For a moment, I saw what looked like an explosion of white stars, then black cobwebs floated in and out of my field of view. I thought I must have become slightly dehydrated (I’d been out walking in the heat), or had a migraine coming on. I drank water and resumed my business trip, although I kept having this annoying sensation that there were grease spots on my glasses.
Three days later I gripped the arms of the chair, trying not to scream as a retina specialist performed laser surgery to repair three tears in the retina of my right eye. As I struggled to keep still through the procedure, which was cauterizing blood vessels in my eye, all I could think was how lucky I was. I had health insurance.
Retinal tears like the ones in my right eye lead to a detached retina, which is why the doctor’s office had rushed me into the slot for emergencies when they heard my symptoms, and why I was in surgery 45 minutes after getting the diagnosis. Once a retina fully detaches, a much more complex surgery is required, and only 55 to 60 percent of eyes with reattached retinas retain full vision. Another 5 to 15 percent of retinal reattachment operations are unsuccessful, meaning the patient loses their sight. In contrast, the preventive treatment that I received to repair the tears in my right eye has an excellent success rate. In four weeks, I’d be having a similar laser coagulation procedure on my left eye, which was also diagnosed as needing treatment.
If I didn’t have health insurance, I would have been left with a hefty bill for these laser procedures. What is more likely is that I would not have gone to the eye doctor at all. My retinas would have detached, and I would have been faced with paying for a much more complicated and expensive surgery with less certain outcomes — the possibility of permanently reduced vision or even blindness.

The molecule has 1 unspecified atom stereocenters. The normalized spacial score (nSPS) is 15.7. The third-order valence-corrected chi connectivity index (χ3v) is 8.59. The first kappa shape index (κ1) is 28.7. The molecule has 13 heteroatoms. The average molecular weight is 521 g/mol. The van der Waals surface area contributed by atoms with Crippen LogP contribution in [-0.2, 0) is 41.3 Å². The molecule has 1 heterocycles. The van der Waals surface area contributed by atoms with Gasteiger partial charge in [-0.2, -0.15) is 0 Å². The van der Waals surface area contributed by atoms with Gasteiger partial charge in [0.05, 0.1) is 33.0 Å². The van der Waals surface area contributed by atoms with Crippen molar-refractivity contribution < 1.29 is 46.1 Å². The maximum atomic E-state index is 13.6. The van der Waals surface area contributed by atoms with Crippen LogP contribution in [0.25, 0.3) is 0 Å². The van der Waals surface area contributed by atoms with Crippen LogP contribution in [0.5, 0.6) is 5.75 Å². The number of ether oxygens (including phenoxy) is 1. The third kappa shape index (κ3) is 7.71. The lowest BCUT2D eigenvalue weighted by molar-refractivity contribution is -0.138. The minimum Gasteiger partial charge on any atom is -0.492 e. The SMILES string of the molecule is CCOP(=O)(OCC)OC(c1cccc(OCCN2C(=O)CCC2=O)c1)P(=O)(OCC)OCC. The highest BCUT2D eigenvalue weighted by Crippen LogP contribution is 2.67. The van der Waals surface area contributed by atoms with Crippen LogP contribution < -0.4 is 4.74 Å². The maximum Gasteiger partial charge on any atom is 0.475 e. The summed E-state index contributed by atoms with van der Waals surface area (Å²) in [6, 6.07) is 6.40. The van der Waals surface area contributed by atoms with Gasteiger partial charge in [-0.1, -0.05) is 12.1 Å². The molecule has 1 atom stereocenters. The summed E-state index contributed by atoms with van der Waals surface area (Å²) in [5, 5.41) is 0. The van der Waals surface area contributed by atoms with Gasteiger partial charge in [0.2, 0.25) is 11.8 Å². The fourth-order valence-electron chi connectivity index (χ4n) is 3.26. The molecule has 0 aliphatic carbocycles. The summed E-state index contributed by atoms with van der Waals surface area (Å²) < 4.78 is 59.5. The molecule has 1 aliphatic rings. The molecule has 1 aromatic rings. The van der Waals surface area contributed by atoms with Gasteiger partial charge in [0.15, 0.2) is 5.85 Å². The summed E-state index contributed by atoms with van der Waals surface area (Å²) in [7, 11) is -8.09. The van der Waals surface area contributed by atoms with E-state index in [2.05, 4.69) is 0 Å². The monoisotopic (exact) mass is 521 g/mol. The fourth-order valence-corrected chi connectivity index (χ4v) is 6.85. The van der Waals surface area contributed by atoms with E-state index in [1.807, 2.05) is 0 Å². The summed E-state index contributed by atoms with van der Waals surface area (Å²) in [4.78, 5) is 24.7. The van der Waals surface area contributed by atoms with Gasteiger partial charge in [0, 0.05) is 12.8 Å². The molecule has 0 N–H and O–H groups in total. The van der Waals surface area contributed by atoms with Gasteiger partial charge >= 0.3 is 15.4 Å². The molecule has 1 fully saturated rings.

This did not happen because, in the scheme of things, I am a privileged white person and I have employee-based health insurance. Even so, because there was a $40 co-pay, I wasn’t in pain, and I didn’t realize the real risk I was taking with my vision, I waited four foolish days before calling an eye doctor.
Numerous studies, including the gold standard of health policy studies, the Rand Health Insurance Experiment, have shown that health insurance plays an invaluable role in getting people the types of preventive care that both save money later and preserve quality of life. Not surprising, the Rand study also demonstrated that cutting benefits has the most harmful impact on the poor and the sick, people who might be covered by Medicaid or lack insurance. Studies of specific conditions and diseases found that up-front costs prevent poor Americans from getting preventive care and that this decrease in use of medical services had particularly adverse effects on vision health.
My own experience was a stark reminder that beneath the effort by the Republican Party to dismantle the Affordable Care Act, people’s lives and well-being are at stake. Without health insurance, many Americans, but especially the poor and the sick, those covered by Medicaid, and those who don’t have insurance will simply not get preventive care.
The GOP’s move to cut health care for millions of Americans so that it can reduce the federal deficit in order to provide tax cuts for wealthy families and corporations is shameful in and of itself, but it is also economically flawed. The preventive surgery I had on my right eye cost about $2,000, and the left eye will cost the same. Factor in that expense against the astronomical costs of recalibrating my life for blindness — which would have been a likely outcome without the care I was able to receive at the right time — and plans to cut back funds that provide preventive care make no sense.
Leila Philip is a professor in the English department at the College of the Holy Cross. Her latest book is “Water Rising,” a collaboration with artist Garth Evans.